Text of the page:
This past weekend I, and the lovely Des, took a trip down to Frisco Texas and spent some time at the National Video Game Museum, the first museum dedicated to the history of the video game revolution. Beyond the line of consoles that let you put hands on some of the systems that defined the early generation of gaming, and the arcade that feels like the dark cave, illuminated solely by the flicker of the CRT screens, there are artifacts and prototypes, widgets and whatnots of all shapes and sizes. Beyond that is an Easter Egg scavenger hunt that will take you around the entire area, making sure you explore every nook and cranny of this celebration of gaming.
While on first look, without starting to read and look at every case in the place, it would seem that you could breeze through all the exhibits in a few minutes, taking only a cursory look over the sheer volume of items on display, you would be doing yourself a disservice. There are so many just small things, like the Puppy Pong cabinet or the Intellevision modem, to the Grey Nintendo World Championship cart (that until this trip I have only seen in photos or in videos) and the N64 HDD and all its accessories, that can capture your imagination and your curiosity. It truly feels like you are taking a step backward to a time before Call of Duty was released twice a year and every Sonic game became a horrible mess, when you can play the full size (well more like Super-Sized) Pong machine against whoever is tagging along with you, a feature that is pretty popular, or at least was when we went since we didn’t get a chance to play it for ourselves.
The section on portable gaming shows off all of those horrible hand held single game units, with working machines that you can play yourself. While none of the Tiger Electronic games were available, there were working tiny, portable, arcade cabinets. Playing Ms. Pac-Man was a blast from the past for me and for Des it was from a completely different time but she played her best game of Pac-Man ever thanks to that little guy. Seeing all of the different evolutions of the Game Boy and the DS line made me want to start collecting those systems again, the limited editions and the specific game skins brought a tear to my eye as I was going over the cases with a fine tooth comb. So many ways to take games with you back in the day, with all kinds of gimmicks like the portable Famicom that was made by hand, meaning that only 2000 were available, and had a built in FM Radio and TV (and also looks suspiciously like the Sega Game Gear) more than likely a hog on batteries but something else that reminds us that the 3DS and Vita were not the first systems to let you try and take your media with you wherever you go.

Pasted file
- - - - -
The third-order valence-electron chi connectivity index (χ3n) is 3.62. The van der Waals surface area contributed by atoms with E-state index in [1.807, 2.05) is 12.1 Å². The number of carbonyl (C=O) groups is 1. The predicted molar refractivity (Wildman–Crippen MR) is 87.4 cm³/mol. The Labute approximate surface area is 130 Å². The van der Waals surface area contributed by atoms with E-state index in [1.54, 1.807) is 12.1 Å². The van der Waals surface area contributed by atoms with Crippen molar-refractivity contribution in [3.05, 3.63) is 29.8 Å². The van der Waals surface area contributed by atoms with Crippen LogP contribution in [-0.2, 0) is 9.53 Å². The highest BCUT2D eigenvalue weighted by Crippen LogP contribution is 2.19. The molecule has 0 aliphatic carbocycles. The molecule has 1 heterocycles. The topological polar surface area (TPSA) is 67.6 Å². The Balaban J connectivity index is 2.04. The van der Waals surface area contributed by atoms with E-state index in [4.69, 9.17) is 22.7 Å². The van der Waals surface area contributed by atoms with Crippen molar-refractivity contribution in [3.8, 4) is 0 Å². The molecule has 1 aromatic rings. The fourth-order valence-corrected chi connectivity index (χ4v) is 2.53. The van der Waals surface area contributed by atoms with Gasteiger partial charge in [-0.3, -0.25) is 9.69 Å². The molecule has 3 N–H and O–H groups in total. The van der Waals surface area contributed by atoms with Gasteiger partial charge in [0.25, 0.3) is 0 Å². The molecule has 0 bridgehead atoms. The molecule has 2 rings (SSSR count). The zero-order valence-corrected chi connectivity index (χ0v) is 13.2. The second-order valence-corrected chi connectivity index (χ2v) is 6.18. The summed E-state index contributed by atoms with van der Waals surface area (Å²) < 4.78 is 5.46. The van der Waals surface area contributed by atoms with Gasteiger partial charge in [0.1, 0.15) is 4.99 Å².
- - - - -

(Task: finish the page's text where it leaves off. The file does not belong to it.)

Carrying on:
Then you come to the display of all the different and sometimes wacky controllers, from the Atari prototype controller that would use the POWER OF YOUR MIND to control the game, to the traditional Power Glove you get to see all the ideas that companies threw against the wall to see what would stick. The best part about this display was getting to use the Dreamcast fishing controller, like most of the exhibits there is a hands on display, and while that peripheral was clunky and really only useable for the fishing game they had loaded up the fact that they rotate these controllers out give me more reason to take another trip down to see what they set up next. One of the smaller exhibits but still worth pouring over.
The next stop was a recreation of an 80’s video game store during The Crash, showing the lows of the dark times of gaming. The details abound and really this is a lead in to the exhibit on the rise of PC gaming, showing off the Atari 800, Commodore 64, etc, where you get a chance to play with those systems. While the controls may be a little stiff, or overly loose, and the jumps sometimes pixel perfect, the fact that gaming survived the crash has a lot to do with the rise of the PC, so go give them some love.
A few other stops, including the Dragons Lair section (sadly the game was not working when we were there), playing around in the Art and Music sections, and the origins of Online Gaming display, we get to the display of prototype games and dev kits. Some of them, like the Katana unit for the Dreamcast, look like pieces that I would love to have on my shelves because they look so good. Others, like the Game Boy dev unit that looked like the precursor to the Super Game Boy, insert your board into the unit, plug the unit into the Game Boy and test away. This cuts down on dev costs because you just need to use one reusable board and enclosure to work on a game.
There is not much left to say without spoiling the whole museum for you so decide when you are going to go and take a walk through Gaming History.
(Also, they have a great partner ship with a local hotel that will give a great rate so that you can take your time in the lovely city of Frisco.)